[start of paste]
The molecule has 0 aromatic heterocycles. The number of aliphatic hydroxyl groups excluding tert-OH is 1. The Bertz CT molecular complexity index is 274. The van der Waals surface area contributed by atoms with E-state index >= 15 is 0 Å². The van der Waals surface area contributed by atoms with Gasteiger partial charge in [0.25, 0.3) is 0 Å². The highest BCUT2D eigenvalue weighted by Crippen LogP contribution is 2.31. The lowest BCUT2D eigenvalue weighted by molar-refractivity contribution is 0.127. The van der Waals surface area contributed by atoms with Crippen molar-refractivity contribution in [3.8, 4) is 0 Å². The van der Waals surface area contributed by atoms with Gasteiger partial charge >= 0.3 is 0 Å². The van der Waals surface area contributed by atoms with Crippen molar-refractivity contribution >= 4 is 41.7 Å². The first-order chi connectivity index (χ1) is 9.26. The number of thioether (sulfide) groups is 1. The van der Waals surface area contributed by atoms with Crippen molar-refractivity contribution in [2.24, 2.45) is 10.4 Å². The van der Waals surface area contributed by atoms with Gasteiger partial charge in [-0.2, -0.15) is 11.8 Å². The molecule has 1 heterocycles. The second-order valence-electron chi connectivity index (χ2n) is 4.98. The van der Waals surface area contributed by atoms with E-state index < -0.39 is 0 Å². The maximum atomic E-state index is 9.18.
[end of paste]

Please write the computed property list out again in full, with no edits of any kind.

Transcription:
The molecule has 0 aromatic heterocycles. The number of aliphatic hydroxyl groups excluding tert-OH is 1. The Bertz CT molecular complexity index is 274. The van der Waals surface area contributed by atoms with E-state index >= 15 is 0 Å². The van der Waals surface area contributed by atoms with Gasteiger partial charge in [0.25, 0.3) is 0 Å². The highest BCUT2D eigenvalue weighted by Crippen LogP contribution is 2.31. The lowest BCUT2D eigenvalue weighted by molar-refractivity contribution is 0.127. The van der Waals surface area contributed by atoms with Crippen molar-refractivity contribution in [3.8, 4) is 0 Å². The van der Waals surface area contributed by atoms with Gasteiger partial charge >= 0.3 is 0 Å². The van der Waals surface area contributed by atoms with Crippen molar-refractivity contribution >= 4 is 41.7 Å². The first-order chi connectivity index (χ1) is 9.26. The number of thioether (sulfide) groups is 1. The van der Waals surface area contributed by atoms with Crippen molar-refractivity contribution in [2.24, 2.45) is 10.4 Å². The van der Waals surface area contributed by atoms with Gasteiger partial charge in [-0.2, -0.15) is 11.8 Å². The molecule has 1 heterocycles. The second-order valence-electron chi connectivity index (χ2n) is 4.98. The van der Waals surface area contributed by atoms with E-state index < -0.39 is 0 Å². The maximum atomic E-state index is 9.18.